It is no longer necessary to use "Jack" as an audio server, but I still do (as it seems to work well). You do _not_ need a realtime kernel to use realtime *scheduling* with Jack:
I also use a Behringer UMC-22 interface to connect external sources (microphone, guitar amp) to my laptops.
So: when I record I start Jack and then start Ardour (which I've set up to connect to Jack).
The online Ardour manual is not extremely helpful sometimes. But there are some good videos on YT and a lot of problems that do come up are discussed in various forums.
I was even able to do some good recording on an older machine: Acer Travelmate B117 with 4GB memory and a pretty underpowered processor.
It was very helpful to set it up under a low-overhead desktop like XFCE (that was what I had on my Debian set-up). Ubuntu Studio uses XFCE as well, though I think they're switching to KDE.
So, there *are* some set-ups that will work better than others, but you don't need a top-of-the-line system or anything fancy to get started! Hope that helps!
@pizinge Ah, also maybe important: Ardour recently released version 6. AFAIK most Linux repositories (like for Ubuntu, I just checked) have a somewhat older version (5.x). Version 5 cannot open files created in version 6; if you open a file created in version 5 in version 6 it will be converted to the version 6 format.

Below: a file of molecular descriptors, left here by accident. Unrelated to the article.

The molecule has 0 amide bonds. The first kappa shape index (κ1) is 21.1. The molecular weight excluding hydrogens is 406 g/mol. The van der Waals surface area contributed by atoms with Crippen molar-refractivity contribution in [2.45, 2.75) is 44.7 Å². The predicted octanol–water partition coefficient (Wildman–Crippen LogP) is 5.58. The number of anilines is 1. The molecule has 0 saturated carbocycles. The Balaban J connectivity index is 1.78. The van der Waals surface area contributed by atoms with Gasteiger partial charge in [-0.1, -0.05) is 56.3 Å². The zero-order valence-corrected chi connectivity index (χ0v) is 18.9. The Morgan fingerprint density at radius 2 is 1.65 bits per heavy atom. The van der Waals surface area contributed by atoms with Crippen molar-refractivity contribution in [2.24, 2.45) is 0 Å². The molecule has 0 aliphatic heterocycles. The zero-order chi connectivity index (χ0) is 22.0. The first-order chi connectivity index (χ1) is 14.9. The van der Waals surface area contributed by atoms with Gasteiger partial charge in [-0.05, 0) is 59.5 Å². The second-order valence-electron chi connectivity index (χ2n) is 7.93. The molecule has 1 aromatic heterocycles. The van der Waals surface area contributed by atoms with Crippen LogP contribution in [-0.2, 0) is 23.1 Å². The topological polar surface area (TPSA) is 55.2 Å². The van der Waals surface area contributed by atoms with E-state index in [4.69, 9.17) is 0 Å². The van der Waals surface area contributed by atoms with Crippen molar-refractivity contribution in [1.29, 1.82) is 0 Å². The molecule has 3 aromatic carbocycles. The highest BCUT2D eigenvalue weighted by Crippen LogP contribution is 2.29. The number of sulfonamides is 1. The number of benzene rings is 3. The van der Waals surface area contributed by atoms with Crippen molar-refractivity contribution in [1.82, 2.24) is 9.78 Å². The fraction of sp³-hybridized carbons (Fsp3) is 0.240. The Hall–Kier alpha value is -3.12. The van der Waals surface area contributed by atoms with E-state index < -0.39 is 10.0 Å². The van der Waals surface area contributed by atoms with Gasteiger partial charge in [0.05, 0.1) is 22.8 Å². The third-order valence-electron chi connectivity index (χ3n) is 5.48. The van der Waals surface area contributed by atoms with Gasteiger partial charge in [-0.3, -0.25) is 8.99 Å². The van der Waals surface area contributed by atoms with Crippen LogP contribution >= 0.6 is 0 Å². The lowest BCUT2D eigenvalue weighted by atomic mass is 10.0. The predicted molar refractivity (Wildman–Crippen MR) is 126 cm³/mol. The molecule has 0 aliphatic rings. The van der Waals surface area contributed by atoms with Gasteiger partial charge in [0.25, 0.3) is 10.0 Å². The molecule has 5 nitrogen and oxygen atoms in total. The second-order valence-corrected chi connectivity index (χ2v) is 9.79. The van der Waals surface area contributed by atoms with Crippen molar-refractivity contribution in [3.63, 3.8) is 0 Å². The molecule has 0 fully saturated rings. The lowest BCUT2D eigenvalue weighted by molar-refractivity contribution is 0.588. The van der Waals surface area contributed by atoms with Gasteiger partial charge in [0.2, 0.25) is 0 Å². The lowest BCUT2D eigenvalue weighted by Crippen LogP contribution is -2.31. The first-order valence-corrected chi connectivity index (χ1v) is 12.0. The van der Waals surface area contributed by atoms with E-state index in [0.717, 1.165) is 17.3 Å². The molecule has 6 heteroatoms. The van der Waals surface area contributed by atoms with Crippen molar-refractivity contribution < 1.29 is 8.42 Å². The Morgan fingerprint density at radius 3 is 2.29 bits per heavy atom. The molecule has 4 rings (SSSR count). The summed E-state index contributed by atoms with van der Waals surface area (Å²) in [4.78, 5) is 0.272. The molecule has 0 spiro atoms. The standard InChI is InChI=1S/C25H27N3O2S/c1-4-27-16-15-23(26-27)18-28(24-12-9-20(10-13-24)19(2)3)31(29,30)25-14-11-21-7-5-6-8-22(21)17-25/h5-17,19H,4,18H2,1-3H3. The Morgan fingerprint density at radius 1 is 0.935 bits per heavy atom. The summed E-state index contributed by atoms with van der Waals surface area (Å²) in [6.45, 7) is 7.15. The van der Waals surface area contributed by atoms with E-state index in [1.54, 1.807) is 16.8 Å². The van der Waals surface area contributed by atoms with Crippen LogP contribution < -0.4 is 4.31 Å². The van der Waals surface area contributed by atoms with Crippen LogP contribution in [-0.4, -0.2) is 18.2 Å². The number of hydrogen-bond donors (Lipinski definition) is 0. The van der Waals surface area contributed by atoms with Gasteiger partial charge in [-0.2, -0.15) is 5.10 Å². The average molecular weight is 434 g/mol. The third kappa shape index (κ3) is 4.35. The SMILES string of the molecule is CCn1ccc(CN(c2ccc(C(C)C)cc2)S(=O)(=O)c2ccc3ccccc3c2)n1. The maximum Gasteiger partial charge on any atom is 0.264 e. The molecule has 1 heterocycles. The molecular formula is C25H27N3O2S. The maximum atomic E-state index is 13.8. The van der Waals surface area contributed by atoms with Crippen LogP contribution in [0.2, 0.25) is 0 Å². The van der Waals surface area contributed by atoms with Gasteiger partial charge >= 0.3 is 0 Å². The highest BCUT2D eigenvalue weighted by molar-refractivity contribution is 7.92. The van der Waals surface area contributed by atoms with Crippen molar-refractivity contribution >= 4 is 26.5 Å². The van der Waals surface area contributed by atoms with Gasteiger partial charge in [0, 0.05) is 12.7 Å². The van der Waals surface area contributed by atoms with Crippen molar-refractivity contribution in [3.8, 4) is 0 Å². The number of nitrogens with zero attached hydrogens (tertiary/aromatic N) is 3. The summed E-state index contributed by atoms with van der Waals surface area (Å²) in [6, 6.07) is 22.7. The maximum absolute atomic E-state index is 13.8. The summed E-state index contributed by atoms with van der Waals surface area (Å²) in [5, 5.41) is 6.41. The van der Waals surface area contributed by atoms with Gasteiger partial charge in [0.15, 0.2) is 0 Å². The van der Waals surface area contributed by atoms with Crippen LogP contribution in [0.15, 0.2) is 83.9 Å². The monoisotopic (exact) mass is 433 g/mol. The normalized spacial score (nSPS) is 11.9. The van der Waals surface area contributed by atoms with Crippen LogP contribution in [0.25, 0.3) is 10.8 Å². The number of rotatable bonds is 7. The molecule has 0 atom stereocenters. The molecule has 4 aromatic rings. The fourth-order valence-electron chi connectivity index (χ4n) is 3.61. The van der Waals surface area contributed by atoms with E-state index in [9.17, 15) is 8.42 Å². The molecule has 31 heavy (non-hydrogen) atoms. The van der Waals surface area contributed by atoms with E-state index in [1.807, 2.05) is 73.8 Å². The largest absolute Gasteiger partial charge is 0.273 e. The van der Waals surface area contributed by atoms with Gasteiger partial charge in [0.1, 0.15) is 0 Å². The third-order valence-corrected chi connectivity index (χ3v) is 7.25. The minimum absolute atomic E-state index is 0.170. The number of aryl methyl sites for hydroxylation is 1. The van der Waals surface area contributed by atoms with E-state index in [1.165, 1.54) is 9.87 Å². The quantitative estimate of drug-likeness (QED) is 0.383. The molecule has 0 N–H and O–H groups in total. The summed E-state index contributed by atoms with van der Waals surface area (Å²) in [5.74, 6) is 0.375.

To get version 6, you may have to directly download the .run file from Ardour (and they may require a donation -- I set up a subscription, so I get new releases).
@pizinge If you want to just try it out, I would suggest just seeing if you can get the repo version (ver 5) working and whether it suits your needs. The *functionality* and interface are not very different between versions 5 and 6, so anything you learn with version 5 will carry over to version 6 and, as I said, any files you create should be converted to version 6 if/when you go the next step.
I don't know about rosegarden, but will check it out.
@marsianica Nice ta meetcha. Daily LaTeX user here, I use LMMS when I am too tired to make anything decent with it too
@Archivist Thanks! I've not gotten very far with LaTeX as such: most writing I do is in Markdown with a few LaTeX elements thrown in for making pdfs with pandoc. Works for my needs so far.
But I have an online course in my todo list and have a few books. So...we'll get there.
I have enjoyed working with LMMS. I only started last year and still have a lot to discover / work out.
This is a playlist of most of my recent instrumental stuff.
@marsianica My strongest advice with LaTeX is to not be afraid of reading the docs of modules and to Ctrl-F(ind) the stuff you need in them.
Also to keep your old documents as reference for stuff and factoring out the macros you make for yourself every once in a while
@Archivist Thank you! Very good advice. Much appreciated.
I never throw anything away (whether analogue or digital), so I think I have that part covered. :-)
Happily, I have access to a LaTeX guru among my colleagues should the going get tough.